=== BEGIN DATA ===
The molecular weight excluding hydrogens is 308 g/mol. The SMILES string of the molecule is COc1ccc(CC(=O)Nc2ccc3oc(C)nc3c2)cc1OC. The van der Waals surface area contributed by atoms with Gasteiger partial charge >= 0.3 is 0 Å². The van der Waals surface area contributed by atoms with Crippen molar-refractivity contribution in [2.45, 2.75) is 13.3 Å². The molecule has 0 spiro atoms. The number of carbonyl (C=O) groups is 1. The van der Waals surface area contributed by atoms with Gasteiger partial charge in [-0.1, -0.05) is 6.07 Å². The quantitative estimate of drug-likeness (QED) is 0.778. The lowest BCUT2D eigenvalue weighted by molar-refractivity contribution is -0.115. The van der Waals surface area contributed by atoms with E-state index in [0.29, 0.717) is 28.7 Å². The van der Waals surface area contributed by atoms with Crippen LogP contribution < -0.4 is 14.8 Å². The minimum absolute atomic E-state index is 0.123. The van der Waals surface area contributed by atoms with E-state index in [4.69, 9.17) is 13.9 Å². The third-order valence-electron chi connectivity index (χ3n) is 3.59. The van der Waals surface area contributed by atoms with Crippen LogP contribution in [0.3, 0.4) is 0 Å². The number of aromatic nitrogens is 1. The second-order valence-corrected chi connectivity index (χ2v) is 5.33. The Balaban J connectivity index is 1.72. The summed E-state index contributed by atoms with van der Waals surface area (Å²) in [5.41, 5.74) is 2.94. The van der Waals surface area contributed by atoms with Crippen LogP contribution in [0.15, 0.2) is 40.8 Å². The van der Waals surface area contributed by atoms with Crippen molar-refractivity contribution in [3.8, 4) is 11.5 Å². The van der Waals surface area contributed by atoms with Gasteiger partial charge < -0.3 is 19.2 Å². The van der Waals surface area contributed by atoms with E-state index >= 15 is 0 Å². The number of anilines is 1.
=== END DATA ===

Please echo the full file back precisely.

The molecular weight excluding hydrogens is 308 g/mol. The SMILES string of the molecule is COc1ccc(CC(=O)Nc2ccc3oc(C)nc3c2)cc1OC. The van der Waals surface area contributed by atoms with Gasteiger partial charge >= 0.3 is 0 Å². The van der Waals surface area contributed by atoms with Crippen molar-refractivity contribution in [2.45, 2.75) is 13.3 Å². The molecule has 0 spiro atoms. The number of carbonyl (C=O) groups is 1. The van der Waals surface area contributed by atoms with Gasteiger partial charge in [-0.1, -0.05) is 6.07 Å². The quantitative estimate of drug-likeness (QED) is 0.778. The lowest BCUT2D eigenvalue weighted by molar-refractivity contribution is -0.115. The van der Waals surface area contributed by atoms with E-state index in [0.29, 0.717) is 28.7 Å². The van der Waals surface area contributed by atoms with Crippen LogP contribution < -0.4 is 14.8 Å². The minimum absolute atomic E-state index is 0.123. The van der Waals surface area contributed by atoms with E-state index in [4.69, 9.17) is 13.9 Å². The third-order valence-electron chi connectivity index (χ3n) is 3.59. The van der Waals surface area contributed by atoms with Crippen LogP contribution in [0.3, 0.4) is 0 Å². The number of aromatic nitrogens is 1. The second-order valence-corrected chi connectivity index (χ2v) is 5.33. The Balaban J connectivity index is 1.72. The summed E-state index contributed by atoms with van der Waals surface area (Å²) in [5.41, 5.74) is 2.94. The van der Waals surface area contributed by atoms with Crippen LogP contribution in [0.15, 0.2) is 40.8 Å². The van der Waals surface area contributed by atoms with Crippen molar-refractivity contribution in [3.8, 4) is 11.5 Å². The van der Waals surface area contributed by atoms with Gasteiger partial charge < -0.3 is 19.2 Å². The van der Waals surface area contributed by atoms with E-state index >= 15 is 0 Å². The number of anilines is 1.